Spare a thought for the business owners in Derry coping with impact of the pandemic

Derry News columnist John McGowan reflects on the tough times that entrepreneurs have experienced

Spare a thought for the business owners in Derry coping with impact of the pandemic

Business owners often have to put on a brave face despite all the current difficulties.

What a difficult 10 months it's been for the whole of the world.

Very few have escaped the impact of Covid and we now seem to be in the eye of the storm for the third time.

But hope is on the way with the roll out of the vaccinations and it's looking like some semblance of normality in the second half of 2021.

There have been many heroes throughout this crisis and a light has often be shone on the ordinary people whose input to society normally never gets mentioned.

I'm on about the cleaner on minimum wage who shows up every day at the hospital to clean and avoid Covid spreading.

I'm also on about the carer in a care home doing a double shift (often on low wages) to care for one of our relatives.

There are thousands of examples of these right across society who showed up to work every day and literally kept our way of life functioning.

One group, however, that I feel need a mention and who are often forgot about are the business community.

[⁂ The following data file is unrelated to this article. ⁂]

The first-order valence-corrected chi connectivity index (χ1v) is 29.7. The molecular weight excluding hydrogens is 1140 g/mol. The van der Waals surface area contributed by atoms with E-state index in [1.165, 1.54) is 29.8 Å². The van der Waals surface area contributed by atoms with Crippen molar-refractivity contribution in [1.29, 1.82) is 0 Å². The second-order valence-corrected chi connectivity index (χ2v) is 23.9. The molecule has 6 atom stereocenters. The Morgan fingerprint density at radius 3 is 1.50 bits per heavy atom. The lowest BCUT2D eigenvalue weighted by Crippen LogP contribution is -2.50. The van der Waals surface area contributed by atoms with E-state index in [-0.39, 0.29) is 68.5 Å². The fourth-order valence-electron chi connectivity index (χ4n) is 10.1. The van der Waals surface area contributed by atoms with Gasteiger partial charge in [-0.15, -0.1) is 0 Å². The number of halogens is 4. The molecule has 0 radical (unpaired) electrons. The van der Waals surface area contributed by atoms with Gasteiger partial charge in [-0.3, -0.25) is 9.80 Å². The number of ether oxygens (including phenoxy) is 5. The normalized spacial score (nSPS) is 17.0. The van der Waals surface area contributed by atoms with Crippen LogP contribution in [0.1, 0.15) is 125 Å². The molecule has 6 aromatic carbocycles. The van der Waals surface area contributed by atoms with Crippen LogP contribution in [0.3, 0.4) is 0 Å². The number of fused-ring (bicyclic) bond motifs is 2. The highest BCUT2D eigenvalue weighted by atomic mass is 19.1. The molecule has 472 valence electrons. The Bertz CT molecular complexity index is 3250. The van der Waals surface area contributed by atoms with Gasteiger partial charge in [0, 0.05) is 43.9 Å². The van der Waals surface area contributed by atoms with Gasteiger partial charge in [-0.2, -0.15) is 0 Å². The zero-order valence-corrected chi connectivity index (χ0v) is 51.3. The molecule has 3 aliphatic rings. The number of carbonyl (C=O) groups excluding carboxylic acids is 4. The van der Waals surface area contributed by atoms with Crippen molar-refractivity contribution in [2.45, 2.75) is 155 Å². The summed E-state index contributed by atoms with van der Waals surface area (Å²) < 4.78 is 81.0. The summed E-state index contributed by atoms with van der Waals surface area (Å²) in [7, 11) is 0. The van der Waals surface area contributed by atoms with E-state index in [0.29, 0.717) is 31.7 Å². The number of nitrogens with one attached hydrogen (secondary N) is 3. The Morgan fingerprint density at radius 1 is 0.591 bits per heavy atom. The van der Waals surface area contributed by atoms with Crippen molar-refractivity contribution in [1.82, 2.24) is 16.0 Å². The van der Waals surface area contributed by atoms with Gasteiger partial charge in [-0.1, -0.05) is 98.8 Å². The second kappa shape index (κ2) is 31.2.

I am talking here about the self-employed business owner right up to the business owner with a limited company and staff on a payroll.

Navigating this crisis since March 2020 and trying to stay afloat has strained every sinew.

Of course, some of the government schemes like furlough have helped mitigate potential job losses.

However, other schemes have not come close to replacing incomes and profits normally earned in trading.

It has caused huge stress amongst business owners as they try to make ends meet. Insurances, accreditations, inspections, banks loans and many other bills still need paid.

Many businesses I have spoken to have increased their overdrafts and accessed the 'bounce back' loans offered by the government which means they have went deeper into debt.

These loan payments commence 12 months after you draw them down so it's likely some companies will be asked to begin repaying them before this crisis is over.

The government really needs to reconsider this and perhaps change that to 24 months.

We need entrepreneurs in Derry.

We need these risk-takers who make a conscious decision to create wealth and employ people.

The last 10 months is an event which might happen once in 100 years.

There isn't a play book on how to best survive this or a Ted Talk.

It's really seat-of-the-pants stuff by many business owners since this kicked off and many are struggling.

Loading up on debt and watching your business being mothballed with no real idea of when exactly you will recover takes its toll.

I'd say stress levels are off the chart and many are being pressured by anxious partners to walk away before they bankrupt themselves.

The 'business class’ as it was often referred to may not be be on the frontline but it is taking some serious hits.

I'm not recommending a whip-round for the business owner driving the 5 Series BMW, but more of an understanding of their predicament.